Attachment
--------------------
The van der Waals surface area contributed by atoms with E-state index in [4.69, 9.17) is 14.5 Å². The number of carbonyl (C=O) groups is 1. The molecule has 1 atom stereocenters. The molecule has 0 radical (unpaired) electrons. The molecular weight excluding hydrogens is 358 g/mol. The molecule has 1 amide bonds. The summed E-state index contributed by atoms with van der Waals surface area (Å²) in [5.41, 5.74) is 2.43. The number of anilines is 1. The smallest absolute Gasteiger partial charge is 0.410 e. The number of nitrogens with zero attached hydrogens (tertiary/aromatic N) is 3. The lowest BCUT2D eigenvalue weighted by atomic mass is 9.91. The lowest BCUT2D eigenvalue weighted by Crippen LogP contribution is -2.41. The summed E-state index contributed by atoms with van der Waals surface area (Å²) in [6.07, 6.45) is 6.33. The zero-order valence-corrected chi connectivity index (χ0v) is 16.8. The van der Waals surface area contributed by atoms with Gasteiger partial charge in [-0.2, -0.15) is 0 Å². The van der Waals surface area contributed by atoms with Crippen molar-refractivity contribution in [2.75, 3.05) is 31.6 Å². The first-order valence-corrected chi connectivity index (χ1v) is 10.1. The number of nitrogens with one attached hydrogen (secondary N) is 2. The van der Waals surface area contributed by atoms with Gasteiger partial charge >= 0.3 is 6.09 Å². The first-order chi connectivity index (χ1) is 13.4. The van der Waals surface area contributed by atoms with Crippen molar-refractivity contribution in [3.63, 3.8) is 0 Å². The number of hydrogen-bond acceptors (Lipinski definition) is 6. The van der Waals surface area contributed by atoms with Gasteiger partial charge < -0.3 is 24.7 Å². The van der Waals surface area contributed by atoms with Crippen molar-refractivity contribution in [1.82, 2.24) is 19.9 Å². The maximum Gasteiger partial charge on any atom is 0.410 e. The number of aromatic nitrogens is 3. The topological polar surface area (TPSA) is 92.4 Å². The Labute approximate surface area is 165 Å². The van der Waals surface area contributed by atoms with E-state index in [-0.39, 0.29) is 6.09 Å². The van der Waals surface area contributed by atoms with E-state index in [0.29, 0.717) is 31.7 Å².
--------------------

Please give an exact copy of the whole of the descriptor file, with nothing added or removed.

The van der Waals surface area contributed by atoms with E-state index in [4.69, 9.17) is 14.5 Å². The number of carbonyl (C=O) groups is 1. The molecule has 1 atom stereocenters. The molecule has 0 radical (unpaired) electrons. The molecular weight excluding hydrogens is 358 g/mol. The molecule has 1 amide bonds. The summed E-state index contributed by atoms with van der Waals surface area (Å²) in [5.41, 5.74) is 2.43. The number of anilines is 1. The smallest absolute Gasteiger partial charge is 0.410 e. The number of nitrogens with zero attached hydrogens (tertiary/aromatic N) is 3. The lowest BCUT2D eigenvalue weighted by atomic mass is 9.91. The lowest BCUT2D eigenvalue weighted by Crippen LogP contribution is -2.41. The summed E-state index contributed by atoms with van der Waals surface area (Å²) in [6.07, 6.45) is 6.33. The zero-order valence-corrected chi connectivity index (χ0v) is 16.8. The van der Waals surface area contributed by atoms with Gasteiger partial charge in [-0.2, -0.15) is 0 Å². The van der Waals surface area contributed by atoms with Crippen molar-refractivity contribution in [2.75, 3.05) is 31.6 Å². The first-order valence-corrected chi connectivity index (χ1v) is 10.1. The number of nitrogens with one attached hydrogen (secondary N) is 2. The van der Waals surface area contributed by atoms with Gasteiger partial charge >= 0.3 is 6.09 Å². The first-order chi connectivity index (χ1) is 13.4. The van der Waals surface area contributed by atoms with Crippen molar-refractivity contribution in [3.63, 3.8) is 0 Å². The number of hydrogen-bond acceptors (Lipinski definition) is 6. The van der Waals surface area contributed by atoms with Gasteiger partial charge < -0.3 is 24.7 Å². The van der Waals surface area contributed by atoms with Crippen molar-refractivity contribution in [1.82, 2.24) is 19.9 Å². The maximum Gasteiger partial charge on any atom is 0.410 e. The number of aromatic nitrogens is 3. The topological polar surface area (TPSA) is 92.4 Å². The Labute approximate surface area is 165 Å². The van der Waals surface area contributed by atoms with E-state index in [-0.39, 0.29) is 6.09 Å². The van der Waals surface area contributed by atoms with E-state index in [0.29, 0.717) is 31.7 Å².